A general acid-base catalytic mechanism is responsible for the cleavage of the phosphodiester bonds of the RNA by ribonuclease A (RNase A). The main active site is formed by the amino acid residues His12, His119, and Lys41, and the process follows an endonucleolytic pattern that depends on the existence of a noncatalytic phosphate-binding subsite adjacent, on the 3′-side, to the active site; in this region the phosphate group of the substrate establishes electrostatic interactions through the side chains of Lys7 and Arg10. We have obtained, by means of site-directed mutagenesis, RNase A variants with His residues both at positions 7 and 10. These mutations have been introduced with the aim of transforming a noncatalytic binding subsite into a putative new catalytic active site. The RNase activity of these variants was determined by the zymogram technique and steady-state kinetic parameters were obtained by spectrophotometric methods. The variants showed a catalytic efficiency in the same order of magnitude as the wild-type enzyme. However, we have demonstrated in these variants important effects on the substrate's cleavage pattern. The quadruple mutant K7H/R10H/H12K/H119Q shows a clear increase of the exonucleolytic activity; in this case the original native active site has been suppressed, and, as consequence, its activity can only be associated to the new active site. In addition, the mutant K7H/R10H, with two putative active sites, also shows an increase in the exonucleolytic preference with respect to the wild type, a fact that may be correlated with the contribution of the new active site. Published by Cold Spring Harbor Laboratory Press. Copyright © 2007 The Protein Society.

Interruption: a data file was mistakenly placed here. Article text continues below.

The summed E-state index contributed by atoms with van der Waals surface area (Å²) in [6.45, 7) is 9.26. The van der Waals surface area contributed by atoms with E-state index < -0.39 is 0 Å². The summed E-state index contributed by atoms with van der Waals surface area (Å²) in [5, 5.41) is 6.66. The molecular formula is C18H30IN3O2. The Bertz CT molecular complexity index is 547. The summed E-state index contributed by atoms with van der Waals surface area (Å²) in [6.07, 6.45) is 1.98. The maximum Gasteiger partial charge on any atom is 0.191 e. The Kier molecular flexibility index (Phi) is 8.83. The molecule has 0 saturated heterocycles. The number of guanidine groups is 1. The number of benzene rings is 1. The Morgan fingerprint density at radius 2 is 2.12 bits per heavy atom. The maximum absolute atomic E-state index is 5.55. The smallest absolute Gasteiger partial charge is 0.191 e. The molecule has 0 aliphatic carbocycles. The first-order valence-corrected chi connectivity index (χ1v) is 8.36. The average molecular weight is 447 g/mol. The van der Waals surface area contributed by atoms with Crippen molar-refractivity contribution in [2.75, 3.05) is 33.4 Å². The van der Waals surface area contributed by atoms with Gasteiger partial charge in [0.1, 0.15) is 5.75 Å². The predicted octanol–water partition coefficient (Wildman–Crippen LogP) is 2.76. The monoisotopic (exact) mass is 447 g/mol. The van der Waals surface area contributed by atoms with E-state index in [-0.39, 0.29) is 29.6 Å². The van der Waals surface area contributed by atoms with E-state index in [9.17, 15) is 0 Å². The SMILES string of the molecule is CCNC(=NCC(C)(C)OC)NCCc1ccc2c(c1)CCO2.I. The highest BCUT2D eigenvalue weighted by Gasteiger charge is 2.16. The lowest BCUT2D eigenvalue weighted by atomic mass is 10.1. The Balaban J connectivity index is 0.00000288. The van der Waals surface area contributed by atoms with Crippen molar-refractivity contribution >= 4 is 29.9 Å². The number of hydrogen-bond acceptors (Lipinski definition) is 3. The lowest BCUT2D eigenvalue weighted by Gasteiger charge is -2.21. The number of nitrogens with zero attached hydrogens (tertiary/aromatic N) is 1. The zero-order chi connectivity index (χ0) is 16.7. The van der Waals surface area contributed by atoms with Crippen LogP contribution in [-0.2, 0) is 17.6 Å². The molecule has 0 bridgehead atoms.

|Publication status||Published - 8 Jan 2007|
- Active site
- Artificial enzymes
- Catalytic mechanism; protein engineering
- Enzyme kinetics
- Ribonuclease A